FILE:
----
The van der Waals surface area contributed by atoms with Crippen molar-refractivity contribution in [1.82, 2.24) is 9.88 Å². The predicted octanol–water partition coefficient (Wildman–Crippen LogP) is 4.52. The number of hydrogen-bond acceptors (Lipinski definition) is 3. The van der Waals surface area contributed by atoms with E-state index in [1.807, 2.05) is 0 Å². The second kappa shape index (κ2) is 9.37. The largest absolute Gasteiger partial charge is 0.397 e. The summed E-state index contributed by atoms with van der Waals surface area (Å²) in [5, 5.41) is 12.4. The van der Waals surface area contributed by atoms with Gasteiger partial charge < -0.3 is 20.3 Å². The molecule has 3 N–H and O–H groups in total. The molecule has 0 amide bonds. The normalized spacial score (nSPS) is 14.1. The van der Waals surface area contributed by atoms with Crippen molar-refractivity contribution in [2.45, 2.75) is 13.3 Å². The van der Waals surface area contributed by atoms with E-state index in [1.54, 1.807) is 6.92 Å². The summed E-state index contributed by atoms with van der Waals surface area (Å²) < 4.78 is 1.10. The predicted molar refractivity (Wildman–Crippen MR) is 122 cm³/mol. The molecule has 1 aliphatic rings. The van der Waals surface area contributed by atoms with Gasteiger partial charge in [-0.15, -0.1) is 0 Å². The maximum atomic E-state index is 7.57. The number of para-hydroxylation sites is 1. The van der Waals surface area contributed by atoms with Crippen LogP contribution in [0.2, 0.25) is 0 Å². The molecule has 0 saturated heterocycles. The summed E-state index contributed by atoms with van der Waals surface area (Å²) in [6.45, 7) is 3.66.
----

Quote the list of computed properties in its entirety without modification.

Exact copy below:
The van der Waals surface area contributed by atoms with Crippen molar-refractivity contribution in [1.82, 2.24) is 9.88 Å². The predicted octanol–water partition coefficient (Wildman–Crippen LogP) is 4.52. The number of hydrogen-bond acceptors (Lipinski definition) is 3. The van der Waals surface area contributed by atoms with E-state index in [1.807, 2.05) is 0 Å². The second kappa shape index (κ2) is 9.37. The largest absolute Gasteiger partial charge is 0.397 e. The summed E-state index contributed by atoms with van der Waals surface area (Å²) in [5, 5.41) is 12.4. The van der Waals surface area contributed by atoms with Gasteiger partial charge < -0.3 is 20.3 Å². The molecule has 3 N–H and O–H groups in total. The molecule has 0 amide bonds. The normalized spacial score (nSPS) is 14.1. The van der Waals surface area contributed by atoms with Crippen molar-refractivity contribution in [2.45, 2.75) is 13.3 Å². The van der Waals surface area contributed by atoms with E-state index in [1.54, 1.807) is 6.92 Å². The summed E-state index contributed by atoms with van der Waals surface area (Å²) < 4.78 is 1.10. The predicted molar refractivity (Wildman–Crippen MR) is 122 cm³/mol. The molecule has 1 aliphatic rings. The van der Waals surface area contributed by atoms with Gasteiger partial charge in [-0.15, -0.1) is 0 Å². The maximum atomic E-state index is 7.57. The number of para-hydroxylation sites is 1. The van der Waals surface area contributed by atoms with Crippen LogP contribution in [0.2, 0.25) is 0 Å². The molecule has 0 saturated heterocycles. The summed E-state index contributed by atoms with van der Waals surface area (Å²) in [6.45, 7) is 3.66.